it was quite a different matter. The birds had a way of moving on, at
exactly the wrong moment. Of course they made some very funny mistakes,
and at times grew quite discouraged.

"I thought we could learn a hundred birds in no time," said Nat to
Olive, one morning; "but I'm only pop sure of ten when they fly in a
hurry, and about ten more when they sit still and let me take a good
look at them."

"I think that is doing very well, indeed, for watching live birds is not
a bit like learning rules and figures by heart. Though your tables give
you some facts about birds' colors and habits, every bird has some
little ways and tricks of his very own that are always a surprise; and
then, you see, a bird in the hand looks very different from a bird in
the bush!"

"I suppose that is why uncle wants us to go out to see for ourselves,
instead of telling us stories every day. This morning, when I was over
in the miller's woods, where we heard the Whip-poor-will, I saw the
queerest bird, running up a tree; he let me come close to, without being

[Illustration: Downy Woodpecker.]

"At first I thought he was a Black-and-white Creeper, for he was all
black and white. Then I saw he was much bigger, and the beak was square
at the end, as if it was cut off instead of being sharp-pointed. He had
the strangest feet, two toes behind and two in front, and when he came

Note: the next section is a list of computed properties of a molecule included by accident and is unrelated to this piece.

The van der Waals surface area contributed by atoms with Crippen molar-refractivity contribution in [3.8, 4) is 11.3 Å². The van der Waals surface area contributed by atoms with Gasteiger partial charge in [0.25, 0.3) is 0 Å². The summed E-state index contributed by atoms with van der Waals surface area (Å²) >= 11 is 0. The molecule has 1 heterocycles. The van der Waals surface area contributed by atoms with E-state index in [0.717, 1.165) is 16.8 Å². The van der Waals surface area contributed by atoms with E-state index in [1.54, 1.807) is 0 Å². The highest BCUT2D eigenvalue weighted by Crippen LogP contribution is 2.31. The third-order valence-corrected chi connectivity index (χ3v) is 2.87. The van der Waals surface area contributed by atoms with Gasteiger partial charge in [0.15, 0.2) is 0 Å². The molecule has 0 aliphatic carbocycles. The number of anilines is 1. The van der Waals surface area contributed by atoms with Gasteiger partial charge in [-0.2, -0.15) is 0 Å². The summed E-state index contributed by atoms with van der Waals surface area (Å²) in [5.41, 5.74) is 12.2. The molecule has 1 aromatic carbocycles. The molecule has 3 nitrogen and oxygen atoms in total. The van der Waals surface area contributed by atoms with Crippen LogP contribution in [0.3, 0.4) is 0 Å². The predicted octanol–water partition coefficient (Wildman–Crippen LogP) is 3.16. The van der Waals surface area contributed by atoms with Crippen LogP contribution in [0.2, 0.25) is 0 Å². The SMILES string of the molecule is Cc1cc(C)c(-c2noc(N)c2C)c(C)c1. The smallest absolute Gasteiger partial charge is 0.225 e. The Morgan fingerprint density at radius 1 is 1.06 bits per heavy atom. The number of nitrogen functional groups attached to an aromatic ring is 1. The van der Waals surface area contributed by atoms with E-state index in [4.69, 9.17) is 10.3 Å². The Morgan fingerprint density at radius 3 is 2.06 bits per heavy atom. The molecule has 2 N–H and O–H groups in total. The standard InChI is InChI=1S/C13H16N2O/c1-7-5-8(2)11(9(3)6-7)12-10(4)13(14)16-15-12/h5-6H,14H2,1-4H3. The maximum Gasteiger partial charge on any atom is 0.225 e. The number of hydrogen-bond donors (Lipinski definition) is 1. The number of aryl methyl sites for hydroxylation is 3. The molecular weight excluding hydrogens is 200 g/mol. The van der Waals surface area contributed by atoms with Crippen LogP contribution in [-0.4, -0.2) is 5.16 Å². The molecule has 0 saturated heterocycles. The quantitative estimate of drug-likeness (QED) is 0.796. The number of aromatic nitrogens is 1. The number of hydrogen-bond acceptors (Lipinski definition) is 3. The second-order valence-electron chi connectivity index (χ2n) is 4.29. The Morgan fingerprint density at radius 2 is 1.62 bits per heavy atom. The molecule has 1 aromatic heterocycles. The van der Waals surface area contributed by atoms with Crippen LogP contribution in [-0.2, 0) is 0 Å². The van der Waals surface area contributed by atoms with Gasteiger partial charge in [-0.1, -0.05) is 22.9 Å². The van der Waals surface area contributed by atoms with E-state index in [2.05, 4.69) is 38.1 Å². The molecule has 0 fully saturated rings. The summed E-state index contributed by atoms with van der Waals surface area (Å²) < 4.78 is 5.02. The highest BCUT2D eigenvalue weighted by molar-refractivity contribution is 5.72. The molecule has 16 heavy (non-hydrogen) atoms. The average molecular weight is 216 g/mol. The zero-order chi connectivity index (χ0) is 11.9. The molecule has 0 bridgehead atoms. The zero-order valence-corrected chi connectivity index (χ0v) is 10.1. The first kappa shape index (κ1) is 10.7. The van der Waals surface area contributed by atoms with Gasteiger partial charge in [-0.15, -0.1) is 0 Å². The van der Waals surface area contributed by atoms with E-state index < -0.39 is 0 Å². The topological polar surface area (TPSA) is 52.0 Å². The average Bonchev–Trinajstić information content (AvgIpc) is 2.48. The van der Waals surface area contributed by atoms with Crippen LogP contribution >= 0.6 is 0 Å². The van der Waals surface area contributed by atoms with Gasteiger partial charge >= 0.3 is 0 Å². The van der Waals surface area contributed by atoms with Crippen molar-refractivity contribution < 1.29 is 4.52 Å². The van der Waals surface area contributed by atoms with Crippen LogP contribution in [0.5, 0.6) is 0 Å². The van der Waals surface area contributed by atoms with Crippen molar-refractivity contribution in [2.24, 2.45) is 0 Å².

down near where I stood, I saw a bright-red spot on the head. When I
went a step nearer, he didn't like it, and then laughed out loud at
me--'Quip! Cher, cher, cher, cher! Ha! ha! ha! ha!' I thought he might
be some kind of a Woodpecker, but those in uncle's room are a great deal

"A very good description of the Downy Woodpecker," said the Doctor,
coming up under the porch where they were sitting. "This bird belongs
not only to a different family from any you have heard about, but to a
different order also.

"You have seen that Perching Birds all have three toes in front, and one
behind on the same level, so that they may easily grasp a perch and keep
their balance. But Woodpeckers do not perch in the true sense--they rest
either against a tree-trunk or on a limb, and even sleep in these
positions. They almost all have four toes, two in front and two behind,
and the strong pair of hind toes prop them up when they climb the
trunks of trees, or when they stop to bore for their food. They also
have stiff, pointed tail-feathers that they press against the upright